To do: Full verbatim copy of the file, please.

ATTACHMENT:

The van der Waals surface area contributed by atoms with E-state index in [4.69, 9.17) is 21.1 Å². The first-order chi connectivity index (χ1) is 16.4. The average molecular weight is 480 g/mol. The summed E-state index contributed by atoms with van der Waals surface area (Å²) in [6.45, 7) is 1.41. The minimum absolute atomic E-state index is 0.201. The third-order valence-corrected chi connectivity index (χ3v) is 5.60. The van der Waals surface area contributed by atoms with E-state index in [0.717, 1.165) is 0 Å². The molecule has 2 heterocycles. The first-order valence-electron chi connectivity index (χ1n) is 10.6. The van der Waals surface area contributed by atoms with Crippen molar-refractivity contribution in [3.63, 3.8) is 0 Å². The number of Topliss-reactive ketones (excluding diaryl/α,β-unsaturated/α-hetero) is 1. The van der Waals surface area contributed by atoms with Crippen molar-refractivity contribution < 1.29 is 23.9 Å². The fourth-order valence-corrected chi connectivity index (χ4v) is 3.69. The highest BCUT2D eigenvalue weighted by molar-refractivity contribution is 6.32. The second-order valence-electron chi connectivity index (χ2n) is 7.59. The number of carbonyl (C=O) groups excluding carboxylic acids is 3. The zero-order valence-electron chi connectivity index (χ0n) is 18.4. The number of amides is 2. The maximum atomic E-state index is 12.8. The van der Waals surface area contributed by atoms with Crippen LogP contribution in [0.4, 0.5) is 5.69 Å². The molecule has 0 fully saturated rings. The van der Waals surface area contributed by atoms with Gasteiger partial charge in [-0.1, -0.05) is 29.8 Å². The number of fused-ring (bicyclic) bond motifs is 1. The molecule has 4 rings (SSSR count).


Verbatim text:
The van der Waals surface area contributed by atoms with E-state index in [4.69, 9.17) is 21.1 Å². The first-order chi connectivity index (χ1) is 16.4. The average molecular weight is 480 g/mol. The summed E-state index contributed by atoms with van der Waals surface area (Å²) in [6.45, 7) is 1.41. The minimum absolute atomic E-state index is 0.201. The third-order valence-corrected chi connectivity index (χ3v) is 5.60. The van der Waals surface area contributed by atoms with E-state index in [0.717, 1.165) is 0 Å². The molecule has 2 heterocycles. The first-order valence-electron chi connectivity index (χ1n) is 10.6. The van der Waals surface area contributed by atoms with Crippen molar-refractivity contribution in [3.63, 3.8) is 0 Å². The number of Topliss-reactive ketones (excluding diaryl/α,β-unsaturated/α-hetero) is 1. The van der Waals surface area contributed by atoms with Crippen molar-refractivity contribution < 1.29 is 23.9 Å². The fourth-order valence-corrected chi connectivity index (χ4v) is 3.69. The highest BCUT2D eigenvalue weighted by molar-refractivity contribution is 6.32. The second-order valence-electron chi connectivity index (χ2n) is 7.59. The number of carbonyl (C=O) groups excluding carboxylic acids is 3. The zero-order valence-electron chi connectivity index (χ0n) is 18.4. The number of amides is 2. The maximum atomic E-state index is 12.8. The van der Waals surface area contributed by atoms with Crippen LogP contribution in [0.4, 0.5) is 5.69 Å². The molecule has 0 fully saturated rings. The van der Waals surface area contributed by atoms with Gasteiger partial charge in [-0.1, -0.05) is 29.8 Å². The number of fused-ring (bicyclic) bond motifs is 1. The molecule has 4 rings (SSSR count).